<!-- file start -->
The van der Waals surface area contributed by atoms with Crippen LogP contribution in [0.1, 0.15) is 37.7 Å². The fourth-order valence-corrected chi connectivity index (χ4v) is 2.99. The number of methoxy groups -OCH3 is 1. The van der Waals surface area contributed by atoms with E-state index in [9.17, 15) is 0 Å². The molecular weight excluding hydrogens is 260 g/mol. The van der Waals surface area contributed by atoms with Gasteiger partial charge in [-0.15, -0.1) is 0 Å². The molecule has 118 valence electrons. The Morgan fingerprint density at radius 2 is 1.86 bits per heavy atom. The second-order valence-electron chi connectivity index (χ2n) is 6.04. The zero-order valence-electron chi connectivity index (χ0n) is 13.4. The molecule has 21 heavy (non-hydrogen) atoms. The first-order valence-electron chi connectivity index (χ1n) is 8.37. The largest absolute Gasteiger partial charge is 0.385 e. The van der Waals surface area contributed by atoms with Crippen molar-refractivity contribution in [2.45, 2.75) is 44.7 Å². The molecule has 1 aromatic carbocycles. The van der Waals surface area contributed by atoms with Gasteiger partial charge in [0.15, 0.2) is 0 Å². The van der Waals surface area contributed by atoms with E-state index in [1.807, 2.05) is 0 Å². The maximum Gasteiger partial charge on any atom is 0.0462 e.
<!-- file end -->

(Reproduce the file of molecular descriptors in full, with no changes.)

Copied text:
The van der Waals surface area contributed by atoms with Crippen LogP contribution in [0.1, 0.15) is 37.7 Å². The fourth-order valence-corrected chi connectivity index (χ4v) is 2.99. The number of methoxy groups -OCH3 is 1. The van der Waals surface area contributed by atoms with E-state index in [9.17, 15) is 0 Å². The molecular weight excluding hydrogens is 260 g/mol. The van der Waals surface area contributed by atoms with Gasteiger partial charge in [-0.15, -0.1) is 0 Å². The molecule has 118 valence electrons. The Morgan fingerprint density at radius 2 is 1.86 bits per heavy atom. The second-order valence-electron chi connectivity index (χ2n) is 6.04. The zero-order valence-electron chi connectivity index (χ0n) is 13.4. The molecule has 21 heavy (non-hydrogen) atoms. The first-order valence-electron chi connectivity index (χ1n) is 8.37. The largest absolute Gasteiger partial charge is 0.385 e. The van der Waals surface area contributed by atoms with Crippen molar-refractivity contribution in [2.45, 2.75) is 44.7 Å². The molecule has 1 aromatic carbocycles. The van der Waals surface area contributed by atoms with Gasteiger partial charge in [0.15, 0.2) is 0 Å². The van der Waals surface area contributed by atoms with E-state index in [1.807, 2.05) is 0 Å². The maximum Gasteiger partial charge on any atom is 0.0462 e.